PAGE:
It is important to vaccinate your cats when they are kittens, regardless of what their lifestyles are going to be. Vaccines help keep them from contracting the common diseases that still plague cats, whether they live indoors or outside.
Kittens get a series of upper respiratory vaccines typically starting at 8-10 weeks of age, a Rabies vaccine at 3 months old, and Feline Leukemia vaccines, if they will be going outside, starting at about 12 weeks of age and
after they have a negative test for the virus.
Your veterinarian should be able to tell you which vaccines are important based on where you live and you and your cat’s lifestyle. If you don’t trust what your vet has to say, then you need to find another clinic to take your pet’s to. You HAVE to be able to trust that your pet’s doctor is trying to do what’s best for you and your pet.
You can also contact other clinics and see which vaccines they recommend. If multiple clinics give you the same answers, then you know there’s a common protocol in place for a reason.
Another way to find out which vaccines are important is to call boarding facilities.
Boarding facilities don’t get any money from your cat receiving vaccines, they’re just looking out for the welfare of all the pets that they care for. If they require certain vaccines, there’s a reason for it.
Cats are very, VERY, prone to upper respiratory issues. Getting them the proper vaccines as a kitten, and keeping them up to date, may save you some time and money in the future, as well as save your cat from having to deal with the issues that come with these infections.
Cats are exposed to upper respiratory viruses when they are housed in large numbers and in enclosed spaces, like breeding catteries and animal shelters. How many people get cats from anywhere else? You may have found yours as a stray, or from a stranger selling kittens that his cat had by accident, but most people adopt from breeders or shelters, right?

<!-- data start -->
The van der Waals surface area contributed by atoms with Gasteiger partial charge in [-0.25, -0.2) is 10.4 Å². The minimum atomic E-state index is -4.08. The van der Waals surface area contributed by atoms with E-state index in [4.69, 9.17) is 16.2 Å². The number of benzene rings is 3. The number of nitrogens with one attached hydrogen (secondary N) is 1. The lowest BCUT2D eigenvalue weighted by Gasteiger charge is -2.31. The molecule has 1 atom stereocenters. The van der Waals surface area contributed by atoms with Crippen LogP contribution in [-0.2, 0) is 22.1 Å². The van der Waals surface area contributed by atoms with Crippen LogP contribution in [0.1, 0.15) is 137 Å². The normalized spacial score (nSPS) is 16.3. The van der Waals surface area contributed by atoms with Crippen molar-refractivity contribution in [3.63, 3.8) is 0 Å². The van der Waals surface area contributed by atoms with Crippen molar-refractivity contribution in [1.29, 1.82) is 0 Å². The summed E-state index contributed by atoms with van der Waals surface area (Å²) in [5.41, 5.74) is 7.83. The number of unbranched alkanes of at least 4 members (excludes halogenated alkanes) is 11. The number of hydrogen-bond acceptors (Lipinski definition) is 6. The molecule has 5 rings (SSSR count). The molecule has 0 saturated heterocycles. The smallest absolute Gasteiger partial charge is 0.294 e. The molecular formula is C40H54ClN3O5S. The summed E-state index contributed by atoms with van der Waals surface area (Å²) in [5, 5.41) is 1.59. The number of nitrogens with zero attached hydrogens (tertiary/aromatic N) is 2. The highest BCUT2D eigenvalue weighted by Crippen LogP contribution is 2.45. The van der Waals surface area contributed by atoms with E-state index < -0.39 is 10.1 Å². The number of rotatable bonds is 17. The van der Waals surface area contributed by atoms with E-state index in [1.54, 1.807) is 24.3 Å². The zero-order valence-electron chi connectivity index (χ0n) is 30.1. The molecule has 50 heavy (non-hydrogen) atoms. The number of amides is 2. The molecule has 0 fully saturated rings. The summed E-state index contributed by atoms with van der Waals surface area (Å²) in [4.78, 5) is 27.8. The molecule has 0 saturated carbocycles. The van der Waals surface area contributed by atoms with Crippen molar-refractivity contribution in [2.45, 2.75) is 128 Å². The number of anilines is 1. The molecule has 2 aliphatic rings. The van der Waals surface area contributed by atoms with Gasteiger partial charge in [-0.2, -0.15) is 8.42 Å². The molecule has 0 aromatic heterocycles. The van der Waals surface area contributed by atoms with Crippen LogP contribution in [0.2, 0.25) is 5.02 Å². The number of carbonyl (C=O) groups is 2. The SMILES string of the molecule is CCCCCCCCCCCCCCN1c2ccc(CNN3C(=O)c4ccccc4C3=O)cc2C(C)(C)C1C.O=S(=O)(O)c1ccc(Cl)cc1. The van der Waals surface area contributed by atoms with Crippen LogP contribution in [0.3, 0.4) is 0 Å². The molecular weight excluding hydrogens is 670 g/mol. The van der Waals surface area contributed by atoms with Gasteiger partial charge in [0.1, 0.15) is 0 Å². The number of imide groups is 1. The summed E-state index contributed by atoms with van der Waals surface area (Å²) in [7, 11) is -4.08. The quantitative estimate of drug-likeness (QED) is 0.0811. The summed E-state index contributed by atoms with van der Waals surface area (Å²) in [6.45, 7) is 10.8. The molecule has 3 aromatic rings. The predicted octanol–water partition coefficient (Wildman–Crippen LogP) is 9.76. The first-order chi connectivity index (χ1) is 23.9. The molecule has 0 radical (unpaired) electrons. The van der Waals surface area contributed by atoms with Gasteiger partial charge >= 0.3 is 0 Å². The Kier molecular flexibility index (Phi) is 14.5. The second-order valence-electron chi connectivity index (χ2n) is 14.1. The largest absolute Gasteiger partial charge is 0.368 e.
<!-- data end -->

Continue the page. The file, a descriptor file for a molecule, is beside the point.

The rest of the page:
They may not look sick when you adopt them, but any stressors can trigger a flare up, like an adoption into a new home, being introduced to new housemates, moving to a new home, and even its owners having company over can stress a cat out and cause their immune system to trigger a flare up. Cats are very sensitive to stress, but it’s not a guarantee that your adoptive cat will definitely get sick, either. Every cat id different, but whether they live indoors or outdoors, the proper vaccine is important.
Outdoor cats are even more prone to deadly viruses because they could come into contact with other cats, who may or may not be vaccinated.
Feline Leukemia can become a serious problem if your cat contracts this virus.
They can live happy and healthy lives, but minor issues can be compounded greatly by this virus, making it hard for their bodies to fight any infection.
There are other vaccines that your veterinarian may recommend. In my opinion, there is too much controversy around their efficacy. Rabies and an Upper Respiratory combo vaccine are what’s important for indoor cats, and the Feline Leukemia added to that regimen for cats that travel outside of your home. These vaccines, though not providing 100% immunity, have proven to be helpful in aiding cats in preventing these potentially deadly viruses.